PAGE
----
The Eternal Castle [REMASTERED] - Switch Review

The Eternal Castle [REMASTERED] - Switch Review
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The Eternal Castle [REMASTERED] touches upon the relationship that humans have with the ever-growing landscape of technology. The game is set in a distant post-apocalyptic future, where what remains is a shell of the technological marvels that civilisation embraced yesteryear. However, the concern is how this message may hinder The Eternal Castle [REMASTERED]‘s experience as what it is at the end of the day: a video game.


The Eternal Castle [REMASTERED] plays like a standard 2D sides scrolling action game, much like you’d expect from many others within the genre. It doesn’t do anything unique in this aspect with it relying on you to have quick reflexes and be conservative with your ammo. The boss battles are quite simple in their design and I found that frantically rolling about with the odd jab with slowly but surely did the job.

Truth be told, the combat often feels clunky and unintuitive, with your dodges rolls and sudden turns feeling awkward and unpredictable. I tried to avoid combat as much as possible as it seemed like more of a chore than it was fun.

Leading up to certain key boss fights, there were some glaringly harsh difficulty spikes that halted my progress for extended periods of time. However sometimes, if you have the right weapon, the fight can turn from impossibly difficult to eye-rollingly easy, allowing you to button-mash your way to victory. The AI can be clever, I’ll give it that – one time, I threw my axe at a boss enemy and when they got up, they picked up the axe and started coming at me with it.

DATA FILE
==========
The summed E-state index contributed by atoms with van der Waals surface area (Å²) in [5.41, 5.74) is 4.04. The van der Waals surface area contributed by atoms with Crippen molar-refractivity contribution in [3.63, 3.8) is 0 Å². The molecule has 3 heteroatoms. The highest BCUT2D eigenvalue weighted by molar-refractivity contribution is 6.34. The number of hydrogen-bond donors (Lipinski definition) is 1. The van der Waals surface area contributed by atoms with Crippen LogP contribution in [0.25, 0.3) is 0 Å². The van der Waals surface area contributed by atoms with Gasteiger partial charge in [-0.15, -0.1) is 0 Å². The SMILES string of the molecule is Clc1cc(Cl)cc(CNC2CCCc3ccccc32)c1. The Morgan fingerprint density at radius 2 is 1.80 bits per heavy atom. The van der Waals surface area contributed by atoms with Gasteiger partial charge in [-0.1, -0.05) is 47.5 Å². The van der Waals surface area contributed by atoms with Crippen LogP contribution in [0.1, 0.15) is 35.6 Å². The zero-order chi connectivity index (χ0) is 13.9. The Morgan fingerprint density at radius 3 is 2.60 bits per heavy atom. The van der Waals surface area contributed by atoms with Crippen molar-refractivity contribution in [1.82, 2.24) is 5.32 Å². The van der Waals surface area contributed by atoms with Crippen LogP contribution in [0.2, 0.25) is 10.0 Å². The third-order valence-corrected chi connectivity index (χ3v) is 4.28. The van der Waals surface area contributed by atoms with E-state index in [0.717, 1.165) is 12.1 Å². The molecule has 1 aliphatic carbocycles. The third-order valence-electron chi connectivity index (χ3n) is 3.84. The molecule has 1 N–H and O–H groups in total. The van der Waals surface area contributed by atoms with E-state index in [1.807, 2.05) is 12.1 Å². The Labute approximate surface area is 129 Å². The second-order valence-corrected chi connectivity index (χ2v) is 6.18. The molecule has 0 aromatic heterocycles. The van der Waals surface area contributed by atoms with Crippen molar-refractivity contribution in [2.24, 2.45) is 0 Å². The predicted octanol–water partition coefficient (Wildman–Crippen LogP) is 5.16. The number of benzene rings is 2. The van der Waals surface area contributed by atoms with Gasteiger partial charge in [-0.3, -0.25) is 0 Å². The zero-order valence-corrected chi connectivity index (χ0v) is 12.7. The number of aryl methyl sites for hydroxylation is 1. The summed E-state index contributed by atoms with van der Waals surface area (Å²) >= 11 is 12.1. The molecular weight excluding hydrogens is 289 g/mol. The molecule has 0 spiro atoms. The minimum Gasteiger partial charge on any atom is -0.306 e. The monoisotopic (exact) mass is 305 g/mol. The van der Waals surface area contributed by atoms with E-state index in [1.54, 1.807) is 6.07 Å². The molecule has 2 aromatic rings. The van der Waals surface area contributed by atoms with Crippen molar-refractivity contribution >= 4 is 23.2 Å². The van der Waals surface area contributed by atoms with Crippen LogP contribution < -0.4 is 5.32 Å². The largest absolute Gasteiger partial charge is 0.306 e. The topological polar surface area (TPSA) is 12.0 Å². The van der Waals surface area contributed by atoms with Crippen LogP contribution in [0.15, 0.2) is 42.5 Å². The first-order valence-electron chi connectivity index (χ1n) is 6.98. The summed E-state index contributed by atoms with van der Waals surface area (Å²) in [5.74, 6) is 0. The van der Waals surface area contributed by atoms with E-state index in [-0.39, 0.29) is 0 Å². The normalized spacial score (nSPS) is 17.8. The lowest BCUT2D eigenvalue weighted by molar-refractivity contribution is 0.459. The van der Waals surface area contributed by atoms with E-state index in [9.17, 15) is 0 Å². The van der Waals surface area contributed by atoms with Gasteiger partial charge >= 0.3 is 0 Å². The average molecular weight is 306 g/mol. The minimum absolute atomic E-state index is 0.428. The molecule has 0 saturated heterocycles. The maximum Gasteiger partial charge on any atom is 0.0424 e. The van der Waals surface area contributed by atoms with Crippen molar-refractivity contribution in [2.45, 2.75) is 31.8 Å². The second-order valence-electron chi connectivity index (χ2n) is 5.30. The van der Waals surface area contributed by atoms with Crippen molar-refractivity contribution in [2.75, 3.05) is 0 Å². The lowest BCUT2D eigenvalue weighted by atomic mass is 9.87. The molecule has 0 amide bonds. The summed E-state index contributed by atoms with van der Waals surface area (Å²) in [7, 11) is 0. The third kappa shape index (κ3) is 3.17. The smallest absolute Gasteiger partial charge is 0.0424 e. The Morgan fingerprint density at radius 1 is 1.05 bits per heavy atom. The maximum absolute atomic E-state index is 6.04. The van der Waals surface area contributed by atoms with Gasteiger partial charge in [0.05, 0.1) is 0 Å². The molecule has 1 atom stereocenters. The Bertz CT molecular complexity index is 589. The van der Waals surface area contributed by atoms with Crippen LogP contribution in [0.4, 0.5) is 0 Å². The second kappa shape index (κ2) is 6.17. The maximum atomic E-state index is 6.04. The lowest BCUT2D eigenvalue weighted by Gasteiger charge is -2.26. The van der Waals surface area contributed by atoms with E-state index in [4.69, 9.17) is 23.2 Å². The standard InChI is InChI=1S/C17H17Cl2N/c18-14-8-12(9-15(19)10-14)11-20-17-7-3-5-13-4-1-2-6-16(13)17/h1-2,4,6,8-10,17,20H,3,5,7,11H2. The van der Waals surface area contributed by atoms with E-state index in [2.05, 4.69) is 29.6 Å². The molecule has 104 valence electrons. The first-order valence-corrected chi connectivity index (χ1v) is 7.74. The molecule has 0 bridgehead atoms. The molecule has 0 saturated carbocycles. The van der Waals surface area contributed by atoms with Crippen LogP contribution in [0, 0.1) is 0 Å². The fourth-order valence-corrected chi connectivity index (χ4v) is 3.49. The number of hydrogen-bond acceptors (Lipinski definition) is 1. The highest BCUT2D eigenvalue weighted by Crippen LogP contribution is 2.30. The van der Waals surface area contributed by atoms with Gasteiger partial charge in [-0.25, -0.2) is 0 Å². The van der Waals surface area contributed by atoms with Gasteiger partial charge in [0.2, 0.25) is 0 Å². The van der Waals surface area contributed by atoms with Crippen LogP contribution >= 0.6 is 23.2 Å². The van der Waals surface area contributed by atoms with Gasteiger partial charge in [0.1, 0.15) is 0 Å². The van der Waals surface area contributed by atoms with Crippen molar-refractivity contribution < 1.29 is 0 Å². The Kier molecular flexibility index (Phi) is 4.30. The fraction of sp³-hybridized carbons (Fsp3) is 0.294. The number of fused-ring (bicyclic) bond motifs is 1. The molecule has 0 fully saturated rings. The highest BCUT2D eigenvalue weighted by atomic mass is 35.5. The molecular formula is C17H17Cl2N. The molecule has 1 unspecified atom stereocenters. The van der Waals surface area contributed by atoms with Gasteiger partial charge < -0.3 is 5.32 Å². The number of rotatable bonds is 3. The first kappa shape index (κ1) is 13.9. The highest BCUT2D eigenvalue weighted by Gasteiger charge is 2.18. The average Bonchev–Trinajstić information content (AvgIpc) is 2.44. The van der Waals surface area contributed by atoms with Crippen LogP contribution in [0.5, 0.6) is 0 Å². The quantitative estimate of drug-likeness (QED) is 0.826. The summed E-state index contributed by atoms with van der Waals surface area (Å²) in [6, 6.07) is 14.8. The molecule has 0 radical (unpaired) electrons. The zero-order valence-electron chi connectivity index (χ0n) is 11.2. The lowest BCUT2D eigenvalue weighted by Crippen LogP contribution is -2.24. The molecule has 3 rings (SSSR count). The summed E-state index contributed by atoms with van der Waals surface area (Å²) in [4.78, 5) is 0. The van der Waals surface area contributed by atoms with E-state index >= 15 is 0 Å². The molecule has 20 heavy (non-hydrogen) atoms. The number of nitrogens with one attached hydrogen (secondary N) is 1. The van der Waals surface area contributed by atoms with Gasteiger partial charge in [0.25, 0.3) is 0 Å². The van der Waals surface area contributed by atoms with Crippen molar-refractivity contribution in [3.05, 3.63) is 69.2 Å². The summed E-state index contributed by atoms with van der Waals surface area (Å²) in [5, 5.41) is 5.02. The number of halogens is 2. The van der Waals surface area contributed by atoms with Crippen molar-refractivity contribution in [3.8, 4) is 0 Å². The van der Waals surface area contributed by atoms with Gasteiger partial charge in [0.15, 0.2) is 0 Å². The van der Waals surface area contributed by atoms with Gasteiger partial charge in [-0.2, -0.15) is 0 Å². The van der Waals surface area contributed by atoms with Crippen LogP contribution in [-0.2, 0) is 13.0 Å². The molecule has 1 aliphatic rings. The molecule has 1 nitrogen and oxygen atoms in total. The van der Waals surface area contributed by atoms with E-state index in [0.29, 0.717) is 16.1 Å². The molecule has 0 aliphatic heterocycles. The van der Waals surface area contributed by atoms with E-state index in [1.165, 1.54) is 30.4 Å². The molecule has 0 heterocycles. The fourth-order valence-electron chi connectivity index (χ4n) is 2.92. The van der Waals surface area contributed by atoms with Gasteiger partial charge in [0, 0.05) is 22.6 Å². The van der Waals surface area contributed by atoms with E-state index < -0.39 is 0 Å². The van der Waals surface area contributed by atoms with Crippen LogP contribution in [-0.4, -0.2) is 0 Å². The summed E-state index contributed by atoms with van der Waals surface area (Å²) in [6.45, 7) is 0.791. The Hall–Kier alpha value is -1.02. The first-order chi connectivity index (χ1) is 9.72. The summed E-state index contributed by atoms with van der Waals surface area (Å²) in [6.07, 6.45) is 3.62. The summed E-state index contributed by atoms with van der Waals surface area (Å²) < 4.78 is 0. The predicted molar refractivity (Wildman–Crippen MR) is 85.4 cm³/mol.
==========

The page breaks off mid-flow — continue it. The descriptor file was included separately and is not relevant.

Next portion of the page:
The final boss fight (without giving too much away) is very clever and was one of the most satisfying bosses in the entire game. It was certainly challenging, like all boss fights should be, but it never felt impossible to the point of absolute frustration. What did cause frustration, however, was when I beat the final boss and the closing scene was taking place; the game crashed on me and it didn’t save, causing me to do the entire fight again; it wasn’t as fun the second time round with that bitter aftertaste lingering in my mouth. On top of that, when I finally beat the final boss and the closing scene cued correctly, it continued to replay itself in a never-ending loop. I actually thought that this was part of the game until five minutes had passed; I looked up the ending on YouTube and no, it is not supposed to loop. I never did see the closing credits roll on my Switch.

There were also some strange gameplay bugs where control inputs were receiving lengthy delays. On more than one occasion, my character stopped in his tracks and stood there for 15-20 seconds without any movement, no matter what I did; then, all of a sudden, it would all happen at once and trying to do so many actions in a single second made it look like the character was pulling off an uncoordinated breakdance. There was another moment where the camera stopped focussing on the character and I had no choice but to die and go back to the last checkpoint. These are all bugs that can be patched in an update, but it’s disappointing at the time of this review.